O2 saunters into laptop market
Just little ones though
Telefonica-owned brand O2 has launched into the subsidised-laptop market, and is giving away a couple of models of Samsung netbook mini-laptop with £30 and £40 contracts.
The mini-laptops are nice enough: the Samsung NC10 and basic-comfiguration R510 are free if you sign up to pay 30 quid a month for 3GB of data, while a better-equipped R510 will cost you a one-off eighty quid payment and is billed as a "multimedia laptop". Another tenner a month gets you 10GB of data, with both contracts offering access to O2's network of Wi-Fi hotspots.
(We're not supposed to call them netbooks these days, though O2 does reference the NC10 that way. NetBook is, of course, a term owned by Psion who have recently managed to get Google to recognise the trademark and refuse ads on that basis, while Psion has been alerting websites to avoid using the term - so we'll stick to mini-laptop.)
Not that O2 is really interested in selling mini-laptops any more than it is interested in selling mobile phones, so the O2 minis come with free support (for an unspecified "limited period") and are covered by the operator's "Happiness Guarantee" that is basically a 30-day-return policy. Punters also get a free copy of McAfee security software.
O2 is clearly trying to sell these devices to punters who don't own, and have never considered owning, a laptop - lots of support and easy payments, all leading to greater utilisation of the network. It's a policy embraced by Carphone Warehouse with its Best Buy Europe project that expects to see multiple-PC-owning houses proliferate in just the same way that most houses have more than one phone in now.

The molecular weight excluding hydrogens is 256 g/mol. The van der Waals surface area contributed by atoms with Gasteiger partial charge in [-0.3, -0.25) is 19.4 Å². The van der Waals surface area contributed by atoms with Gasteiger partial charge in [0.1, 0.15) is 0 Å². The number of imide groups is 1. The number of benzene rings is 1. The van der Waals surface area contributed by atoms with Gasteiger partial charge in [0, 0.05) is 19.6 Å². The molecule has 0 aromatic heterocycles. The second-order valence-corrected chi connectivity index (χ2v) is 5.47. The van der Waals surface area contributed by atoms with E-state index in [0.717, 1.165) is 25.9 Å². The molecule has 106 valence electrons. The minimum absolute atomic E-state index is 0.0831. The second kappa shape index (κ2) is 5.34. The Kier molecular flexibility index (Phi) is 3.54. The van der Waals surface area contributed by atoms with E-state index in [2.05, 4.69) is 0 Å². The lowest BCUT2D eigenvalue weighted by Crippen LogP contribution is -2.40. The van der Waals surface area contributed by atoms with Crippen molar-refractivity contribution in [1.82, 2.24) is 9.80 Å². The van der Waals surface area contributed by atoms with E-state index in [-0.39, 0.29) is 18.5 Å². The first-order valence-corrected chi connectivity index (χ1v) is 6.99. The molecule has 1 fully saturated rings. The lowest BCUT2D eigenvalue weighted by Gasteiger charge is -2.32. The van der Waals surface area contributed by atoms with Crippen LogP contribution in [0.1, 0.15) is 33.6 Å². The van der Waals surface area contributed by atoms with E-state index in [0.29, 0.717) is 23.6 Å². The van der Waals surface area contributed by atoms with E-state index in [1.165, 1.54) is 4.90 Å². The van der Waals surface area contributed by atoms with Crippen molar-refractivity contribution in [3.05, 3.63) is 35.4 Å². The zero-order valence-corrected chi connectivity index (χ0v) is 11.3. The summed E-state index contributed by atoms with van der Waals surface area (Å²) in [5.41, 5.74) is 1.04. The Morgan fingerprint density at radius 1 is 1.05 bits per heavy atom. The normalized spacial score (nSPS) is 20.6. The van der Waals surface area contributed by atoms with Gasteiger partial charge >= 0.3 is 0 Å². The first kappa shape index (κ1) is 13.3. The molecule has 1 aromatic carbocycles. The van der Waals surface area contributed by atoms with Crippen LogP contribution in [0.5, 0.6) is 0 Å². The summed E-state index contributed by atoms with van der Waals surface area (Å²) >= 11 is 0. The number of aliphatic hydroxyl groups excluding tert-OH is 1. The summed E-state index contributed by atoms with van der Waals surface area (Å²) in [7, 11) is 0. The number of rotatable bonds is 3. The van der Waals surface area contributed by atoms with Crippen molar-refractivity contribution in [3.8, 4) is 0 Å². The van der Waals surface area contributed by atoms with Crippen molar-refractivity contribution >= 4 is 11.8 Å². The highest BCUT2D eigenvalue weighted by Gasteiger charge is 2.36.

But you can't subsidise everything on the basis of contract values - Mobile phone contracts have become the modern version of the "never-never": we fully expect T-Mobile to start selling contract-based cars any day now, while Orange supplies sofas we can hide behind when the man from Vodafone comes knocking. ®
Netbook is trademarked?
Even if that's true, Google stopped enforcing trademark protection in the UK last May, and in the US a couple of years ago. I just searched on "netbook" and saw a Dell ad, so I'm not sure where the Psion story comes from. I think laptot may have to wait a little longer for its day in the sun.
Re: Netbook is trademarked?
You can see Psion's letter on the subject posted here...
I'm liking "laptot" at the moment.
Psion and on and on...
>"NetBook is, of course, a term owned by Psion who have recently managed to get Google to recognise the trademark ..."
Could it be that Potter & Co are planning a comeback tour?
Re: Bring back the laptot!
I thought we decided on this many moons ago?! I'd make a facebook group about this very thing, but unfortunately I start screaming and p***ing blood every time I go near the unholy device.
The NC10, on which this is written, is considered a SCC (Small Cheap Computer) to be honest at the £270 I paid it only just makes this true, however, at 24 x £30 or £720 it most certainly aint cheap.
Add on the 10GB allowance that makes it useable and you are paying out an awful lot of cash.
However if you need this, mobile broadband service, and are going to pay for it anyway then this becomes a free computer, fill your boots.